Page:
GRUB 2
    The third method uses the GRUB bootloader. It's meant to be used with original GRUB and not with GRUB 2.
    If you need or want to use GRUB 2, check out The GRUB 2 Guide or the GRUB 2 manual for ideas. You can also alter GRUB 2 using Daniel Richter's "Grub Customizer" -- read more about it here, here, and here.

    This method utilizes an app called flashrom to update your BIOS without having to reboot your system. It is a utility for identifying, reading, writing, verifying, and erasing flash chips ( It's often used to flash BIOS/EFI/coreboot/firmware images. Read the compatibility chart to see whether your BIOS is supported or if proposed workarounds have been suggested. Check the following links for more information. Pádraig Brady offers up this page as well. More info can be found at the main project site here, on wikipedia here, on here, and on here.

    Unetbootin & USB Flash
    Ideas on using unetbootin and/or USB flash drives, thumb drives, sticks, etc., can be found here and here. Some comments here discuss making bootable USB flash drives as well.

    Size Contraints
    In cases where the new BIOS image and related files are larger than 1.44MB, you can go here or here to learn about creating or using customized boot disks of larger sizes to help in flashing your BIOS. As an alternative, you can try the third method listed below that uses GRUB to update your BIOS. See above for ideas on modifying config files if using GRUB 2 as your boot loader.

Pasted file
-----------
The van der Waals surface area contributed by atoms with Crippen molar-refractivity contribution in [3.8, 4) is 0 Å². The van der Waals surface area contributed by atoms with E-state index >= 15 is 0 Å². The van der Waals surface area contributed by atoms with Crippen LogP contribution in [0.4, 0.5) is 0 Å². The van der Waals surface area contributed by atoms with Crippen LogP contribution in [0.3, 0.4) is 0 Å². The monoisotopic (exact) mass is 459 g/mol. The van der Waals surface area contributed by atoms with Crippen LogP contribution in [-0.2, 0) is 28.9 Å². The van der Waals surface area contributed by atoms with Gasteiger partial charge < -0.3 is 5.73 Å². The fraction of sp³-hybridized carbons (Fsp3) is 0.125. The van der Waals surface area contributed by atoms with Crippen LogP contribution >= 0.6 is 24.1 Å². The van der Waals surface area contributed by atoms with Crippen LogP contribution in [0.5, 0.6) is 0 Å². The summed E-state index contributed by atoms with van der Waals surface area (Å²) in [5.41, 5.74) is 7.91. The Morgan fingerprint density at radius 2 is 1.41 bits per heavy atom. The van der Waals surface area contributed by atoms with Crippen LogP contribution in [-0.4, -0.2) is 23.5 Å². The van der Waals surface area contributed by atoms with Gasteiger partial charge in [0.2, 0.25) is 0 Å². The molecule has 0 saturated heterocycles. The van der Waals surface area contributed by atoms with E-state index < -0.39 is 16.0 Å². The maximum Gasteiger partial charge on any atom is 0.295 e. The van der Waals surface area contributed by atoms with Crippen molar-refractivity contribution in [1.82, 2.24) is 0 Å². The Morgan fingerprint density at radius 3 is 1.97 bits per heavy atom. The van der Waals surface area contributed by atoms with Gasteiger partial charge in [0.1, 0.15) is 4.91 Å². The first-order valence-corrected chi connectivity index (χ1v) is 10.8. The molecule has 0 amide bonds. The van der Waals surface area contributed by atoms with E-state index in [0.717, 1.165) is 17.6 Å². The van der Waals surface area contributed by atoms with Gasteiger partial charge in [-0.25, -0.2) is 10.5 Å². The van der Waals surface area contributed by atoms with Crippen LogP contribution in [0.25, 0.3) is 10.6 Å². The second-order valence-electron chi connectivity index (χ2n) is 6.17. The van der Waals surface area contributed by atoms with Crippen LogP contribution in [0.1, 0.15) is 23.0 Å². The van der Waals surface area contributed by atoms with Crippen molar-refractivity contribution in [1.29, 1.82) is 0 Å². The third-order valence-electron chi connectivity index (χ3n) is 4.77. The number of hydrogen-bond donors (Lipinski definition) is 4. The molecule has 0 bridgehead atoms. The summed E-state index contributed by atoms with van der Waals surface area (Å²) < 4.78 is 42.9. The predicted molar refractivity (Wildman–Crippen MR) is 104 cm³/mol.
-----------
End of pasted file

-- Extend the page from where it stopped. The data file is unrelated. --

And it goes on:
Still Not Sure?
    If you don't know what you are doing or feel unsafe at this point, it is highly recommended to ask for help or consult a professional.

    Carefully read through all methods.
    Pick a method that best suits your situation.
    Understand what you are doing before you begin.
    Read the
    TIPS & WARNINGS section above for additional insight.

    1a) FreeDOS, specifically, this image:
    1b) Alternate download location:
    2) New BIOS image + flashing tool to be found at the web site of your motherboard/BIOS/OEM vendor.

    M1: FLOPPY

    Unpack FreeDOS image → copy image to floppy disk → create temp floppy dir → mount floppy copy flashing tool and new BIOS image to /tmp/floppy (see footnotes below) → reboot following vendor instructions

    Note: "NewBiosFiles" listed below is pseudocode for the extracted location of the new BIOS image + related files that you just downloaded
    gunzip FDOEM.144.gz
    dd if=FDOEM.144 of=/dev/fd0
    mkdir /tmp/floppy
    sudo mount /dev/fd0 /tmp/floppy
    sudo cp ~/NewBiosFiles/* /tmp/floppy
    Once the command has finished executing, mount the floppy and copy the new BIOS image + flashing tool onto it. That's all there is to it. Reboot, flash BIOS with commands provided by the BIOS vendor. Check the README file for exact syntax.